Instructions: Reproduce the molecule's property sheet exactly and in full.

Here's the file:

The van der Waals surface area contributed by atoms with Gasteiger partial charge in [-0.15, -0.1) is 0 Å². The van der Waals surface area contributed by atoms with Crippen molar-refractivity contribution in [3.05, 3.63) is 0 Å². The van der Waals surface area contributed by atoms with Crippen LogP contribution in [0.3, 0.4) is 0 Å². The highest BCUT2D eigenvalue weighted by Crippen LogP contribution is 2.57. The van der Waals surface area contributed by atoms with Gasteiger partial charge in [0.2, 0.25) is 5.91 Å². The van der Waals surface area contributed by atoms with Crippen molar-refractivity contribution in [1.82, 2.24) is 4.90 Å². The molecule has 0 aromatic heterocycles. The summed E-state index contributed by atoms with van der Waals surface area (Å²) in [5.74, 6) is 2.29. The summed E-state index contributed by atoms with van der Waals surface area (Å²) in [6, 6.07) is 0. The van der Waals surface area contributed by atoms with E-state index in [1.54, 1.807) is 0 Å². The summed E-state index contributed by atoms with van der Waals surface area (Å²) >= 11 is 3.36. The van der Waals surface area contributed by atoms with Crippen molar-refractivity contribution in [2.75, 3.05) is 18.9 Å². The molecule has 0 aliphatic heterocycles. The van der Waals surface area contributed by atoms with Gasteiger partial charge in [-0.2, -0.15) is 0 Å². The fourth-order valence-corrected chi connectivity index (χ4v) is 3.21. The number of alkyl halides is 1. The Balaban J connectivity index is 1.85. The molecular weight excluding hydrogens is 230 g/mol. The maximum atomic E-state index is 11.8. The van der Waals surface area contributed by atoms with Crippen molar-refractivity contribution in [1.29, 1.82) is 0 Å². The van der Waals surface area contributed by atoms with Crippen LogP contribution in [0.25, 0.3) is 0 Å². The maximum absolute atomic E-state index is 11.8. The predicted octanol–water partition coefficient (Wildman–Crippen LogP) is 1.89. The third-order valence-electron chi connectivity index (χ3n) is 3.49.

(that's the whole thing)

The van der Waals surface area contributed by atoms with Gasteiger partial charge in [-0.15, -0.1) is 0 Å². The van der Waals surface area contributed by atoms with Crippen molar-refractivity contribution in [3.05, 3.63) is 0 Å². The van der Waals surface area contributed by atoms with Crippen LogP contribution in [0.3, 0.4) is 0 Å². The highest BCUT2D eigenvalue weighted by Crippen LogP contribution is 2.57. The van der Waals surface area contributed by atoms with Gasteiger partial charge in [0.2, 0.25) is 5.91 Å². The van der Waals surface area contributed by atoms with Crippen molar-refractivity contribution in [1.82, 2.24) is 4.90 Å². The molecule has 0 aromatic heterocycles. The summed E-state index contributed by atoms with van der Waals surface area (Å²) in [5.74, 6) is 2.29. The summed E-state index contributed by atoms with van der Waals surface area (Å²) in [6, 6.07) is 0. The van der Waals surface area contributed by atoms with E-state index in [1.54, 1.807) is 0 Å². The summed E-state index contributed by atoms with van der Waals surface area (Å²) >= 11 is 3.36. The van der Waals surface area contributed by atoms with Crippen molar-refractivity contribution in [2.75, 3.05) is 18.9 Å². The molecule has 0 aliphatic heterocycles. The van der Waals surface area contributed by atoms with Gasteiger partial charge in [-0.2, -0.15) is 0 Å². The fourth-order valence-corrected chi connectivity index (χ4v) is 3.21. The number of alkyl halides is 1. The Balaban J connectivity index is 1.85. The molecular weight excluding hydrogens is 230 g/mol. The maximum atomic E-state index is 11.8. The van der Waals surface area contributed by atoms with Crippen molar-refractivity contribution in [1.29, 1.82) is 0 Å². The van der Waals surface area contributed by atoms with Crippen LogP contribution in [0.25, 0.3) is 0 Å². The maximum absolute atomic E-state index is 11.8. The predicted octanol–water partition coefficient (Wildman–Crippen LogP) is 1.89. The third-order valence-electron chi connectivity index (χ3n) is 3.49.